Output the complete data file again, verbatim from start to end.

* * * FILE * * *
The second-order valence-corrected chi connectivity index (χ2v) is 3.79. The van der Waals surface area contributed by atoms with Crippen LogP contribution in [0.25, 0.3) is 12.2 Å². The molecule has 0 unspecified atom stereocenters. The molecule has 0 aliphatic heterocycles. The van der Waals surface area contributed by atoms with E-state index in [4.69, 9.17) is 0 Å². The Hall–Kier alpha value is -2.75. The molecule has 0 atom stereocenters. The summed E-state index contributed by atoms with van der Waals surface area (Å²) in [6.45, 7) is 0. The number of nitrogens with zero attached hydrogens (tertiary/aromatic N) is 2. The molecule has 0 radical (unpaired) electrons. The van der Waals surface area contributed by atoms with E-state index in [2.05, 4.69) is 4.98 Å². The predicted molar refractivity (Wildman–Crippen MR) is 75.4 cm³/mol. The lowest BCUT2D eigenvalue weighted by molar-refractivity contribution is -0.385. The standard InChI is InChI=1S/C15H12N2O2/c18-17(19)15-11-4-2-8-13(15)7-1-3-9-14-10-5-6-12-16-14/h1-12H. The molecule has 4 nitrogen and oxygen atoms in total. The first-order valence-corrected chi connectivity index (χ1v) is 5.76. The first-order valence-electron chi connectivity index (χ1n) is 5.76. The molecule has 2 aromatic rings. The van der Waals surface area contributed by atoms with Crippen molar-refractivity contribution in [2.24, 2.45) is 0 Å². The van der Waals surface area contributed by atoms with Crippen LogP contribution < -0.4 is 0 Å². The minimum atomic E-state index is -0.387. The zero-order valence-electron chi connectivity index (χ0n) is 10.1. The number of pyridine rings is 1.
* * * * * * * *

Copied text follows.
The second-order valence-corrected chi connectivity index (χ2v) is 3.79. The van der Waals surface area contributed by atoms with Crippen LogP contribution in [0.25, 0.3) is 12.2 Å². The molecule has 0 unspecified atom stereocenters. The molecule has 0 aliphatic heterocycles. The van der Waals surface area contributed by atoms with E-state index in [4.69, 9.17) is 0 Å². The Hall–Kier alpha value is -2.75. The molecule has 0 atom stereocenters. The summed E-state index contributed by atoms with van der Waals surface area (Å²) in [6.45, 7) is 0. The number of nitrogens with zero attached hydrogens (tertiary/aromatic N) is 2. The molecule has 0 radical (unpaired) electrons. The van der Waals surface area contributed by atoms with E-state index in [2.05, 4.69) is 4.98 Å². The predicted molar refractivity (Wildman–Crippen MR) is 75.4 cm³/mol. The lowest BCUT2D eigenvalue weighted by molar-refractivity contribution is -0.385. The standard InChI is InChI=1S/C15H12N2O2/c18-17(19)15-11-4-2-8-13(15)7-1-3-9-14-10-5-6-12-16-14/h1-12H. The molecule has 4 nitrogen and oxygen atoms in total. The first-order valence-corrected chi connectivity index (χ1v) is 5.76. The first-order valence-electron chi connectivity index (χ1n) is 5.76. The molecule has 2 aromatic rings. The van der Waals surface area contributed by atoms with Crippen molar-refractivity contribution in [2.24, 2.45) is 0 Å². The van der Waals surface area contributed by atoms with Crippen LogP contribution < -0.4 is 0 Å². The minimum atomic E-state index is -0.387. The zero-order valence-electron chi connectivity index (χ0n) is 10.1. The number of pyridine rings is 1.